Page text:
Romania’s offshore gas tax may hinder new exploration

16 November 2018 (Last Updated August 31st, 2020 13:40)

After much political wrangling, Romania’s ‘offshore law’ came into force after its publication in the official gazette on November 14.

Romania’s offshore gas tax may hinder new exploration

After much political wrangling, Romania’s ‘offshore law’ came into force after its publication in the official gazette on November 14. The final law offers updated terms and development of existing major gas discoveries still appears likely, but the relatively uncompetitive fiscal regime may hinder new exploration.

Major gas developments still appear likely to go ahead despite the imposition of the new tax. The 1.5 trillion cubic feet (Tcf) Domino field, owned by ExxonMobil and OMV, and the 0.3 Tcf Midia Gas Development, operated by Carlyle Group-backed Black Sea Oil & Gas, are currently awaiting FID (Financial Investment Decision). It had been expected that Domino would receive FID in Q4 2018, but OMV recently announced that this would be delayed as they evaluate the effect of the new law. Despite the delay, both projects still appear to generate attractive returns under the new terms, with internal rates of return estimated at 20.6% for Domino and 15.1% for Midia (at a gas price of US$5.84/mcf). Moreover, Domino appears competitive within ExxonMobil’s portfolio of potential new development opportunities. It outperforms most other pre-FID offshore gas developments and offers similar rates of return to all but the most attractive potential offshore oil developments.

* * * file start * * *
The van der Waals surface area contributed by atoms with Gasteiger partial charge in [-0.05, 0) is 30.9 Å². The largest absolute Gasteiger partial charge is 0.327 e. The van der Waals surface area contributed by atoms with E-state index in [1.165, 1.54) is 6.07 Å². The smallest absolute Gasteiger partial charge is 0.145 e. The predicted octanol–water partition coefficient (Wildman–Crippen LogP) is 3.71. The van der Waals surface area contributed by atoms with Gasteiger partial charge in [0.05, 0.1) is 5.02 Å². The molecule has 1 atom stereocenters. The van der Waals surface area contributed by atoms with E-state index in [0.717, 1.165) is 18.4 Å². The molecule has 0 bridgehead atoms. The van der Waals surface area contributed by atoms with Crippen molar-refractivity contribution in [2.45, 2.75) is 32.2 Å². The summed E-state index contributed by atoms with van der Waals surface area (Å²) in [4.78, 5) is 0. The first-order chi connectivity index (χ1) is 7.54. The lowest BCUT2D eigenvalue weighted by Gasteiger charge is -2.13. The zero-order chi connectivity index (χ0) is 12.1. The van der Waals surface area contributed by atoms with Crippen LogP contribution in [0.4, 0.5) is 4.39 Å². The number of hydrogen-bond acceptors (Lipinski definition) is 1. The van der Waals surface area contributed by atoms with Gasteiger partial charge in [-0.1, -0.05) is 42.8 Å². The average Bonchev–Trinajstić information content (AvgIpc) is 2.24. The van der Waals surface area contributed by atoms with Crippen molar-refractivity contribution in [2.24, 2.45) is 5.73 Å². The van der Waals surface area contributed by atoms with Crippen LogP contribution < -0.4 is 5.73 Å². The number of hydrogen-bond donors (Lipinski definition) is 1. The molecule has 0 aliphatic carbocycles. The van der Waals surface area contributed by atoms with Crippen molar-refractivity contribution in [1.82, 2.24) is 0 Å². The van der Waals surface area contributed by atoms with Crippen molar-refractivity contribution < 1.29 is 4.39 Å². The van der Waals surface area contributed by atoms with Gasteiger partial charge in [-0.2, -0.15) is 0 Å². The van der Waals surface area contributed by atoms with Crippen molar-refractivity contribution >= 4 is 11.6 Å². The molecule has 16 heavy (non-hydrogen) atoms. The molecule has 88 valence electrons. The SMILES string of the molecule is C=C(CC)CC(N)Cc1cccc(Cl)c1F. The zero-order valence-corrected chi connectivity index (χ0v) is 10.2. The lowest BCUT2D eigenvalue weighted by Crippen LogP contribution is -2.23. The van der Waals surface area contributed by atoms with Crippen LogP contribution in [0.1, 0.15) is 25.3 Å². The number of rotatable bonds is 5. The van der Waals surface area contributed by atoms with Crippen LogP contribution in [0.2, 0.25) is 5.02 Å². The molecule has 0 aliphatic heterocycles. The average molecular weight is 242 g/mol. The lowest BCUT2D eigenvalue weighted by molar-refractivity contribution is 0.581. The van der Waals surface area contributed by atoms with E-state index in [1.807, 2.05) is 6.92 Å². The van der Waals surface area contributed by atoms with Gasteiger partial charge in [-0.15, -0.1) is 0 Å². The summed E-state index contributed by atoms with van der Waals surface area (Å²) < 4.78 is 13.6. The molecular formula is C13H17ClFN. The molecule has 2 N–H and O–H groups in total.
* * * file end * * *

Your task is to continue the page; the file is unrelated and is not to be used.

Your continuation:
The effects of the new law may be more pronounced when it comes to attracting new exploration investment. While development projects at fields that have already been discovered in Romania may still go ahead, Romania’s fiscal regime is now one of the least attractive in the Black Sea for gas. The country’s mooted 11th bid round, subject to ongoing delays, is expected to include unlicensed offshore acreage. However, with neighbouring Bulgaria and Ukraine offering significantly more attractive terms, Romania’s offshore exploration opportunities may appear less competitive. The offshore law added additional regulatory requirements, including a 50% domestic supply obligation for gas and a requirement for 25% of workers to be Romanian citizens. These, along with additional uncertainty created by proposals to cap gas prices, may further limit investor interest.

Black Sea gas discounted state take comparison

Source: Upstream Economics, GlobalData Oil and Gas                                                                                                                     © GlobalData